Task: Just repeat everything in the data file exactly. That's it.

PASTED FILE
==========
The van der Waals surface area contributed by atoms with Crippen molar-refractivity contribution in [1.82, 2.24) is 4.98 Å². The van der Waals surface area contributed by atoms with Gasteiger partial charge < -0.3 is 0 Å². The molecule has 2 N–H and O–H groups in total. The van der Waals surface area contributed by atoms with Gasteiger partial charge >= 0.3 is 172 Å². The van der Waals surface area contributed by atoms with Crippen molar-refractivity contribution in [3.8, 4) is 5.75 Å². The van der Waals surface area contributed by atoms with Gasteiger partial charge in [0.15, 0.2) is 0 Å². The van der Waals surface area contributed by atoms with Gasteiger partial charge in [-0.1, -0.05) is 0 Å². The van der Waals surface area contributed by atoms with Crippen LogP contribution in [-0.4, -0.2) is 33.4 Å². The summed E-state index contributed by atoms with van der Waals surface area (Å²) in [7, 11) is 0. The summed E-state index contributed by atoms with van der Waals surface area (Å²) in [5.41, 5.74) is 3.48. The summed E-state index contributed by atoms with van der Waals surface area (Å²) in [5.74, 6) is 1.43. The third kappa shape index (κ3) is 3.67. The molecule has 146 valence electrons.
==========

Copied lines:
The van der Waals surface area contributed by atoms with Crippen molar-refractivity contribution in [1.82, 2.24) is 4.98 Å². The van der Waals surface area contributed by atoms with Gasteiger partial charge < -0.3 is 0 Å². The molecule has 2 N–H and O–H groups in total. The van der Waals surface area contributed by atoms with Gasteiger partial charge >= 0.3 is 172 Å². The van der Waals surface area contributed by atoms with Crippen molar-refractivity contribution in [3.8, 4) is 5.75 Å². The van der Waals surface area contributed by atoms with Gasteiger partial charge in [0.15, 0.2) is 0 Å². The van der Waals surface area contributed by atoms with Gasteiger partial charge in [-0.1, -0.05) is 0 Å². The van der Waals surface area contributed by atoms with Crippen LogP contribution in [-0.4, -0.2) is 33.4 Å². The summed E-state index contributed by atoms with van der Waals surface area (Å²) in [7, 11) is 0. The summed E-state index contributed by atoms with van der Waals surface area (Å²) in [5.41, 5.74) is 3.48. The summed E-state index contributed by atoms with van der Waals surface area (Å²) in [5.74, 6) is 1.43. The third kappa shape index (κ3) is 3.67. The molecule has 146 valence electrons.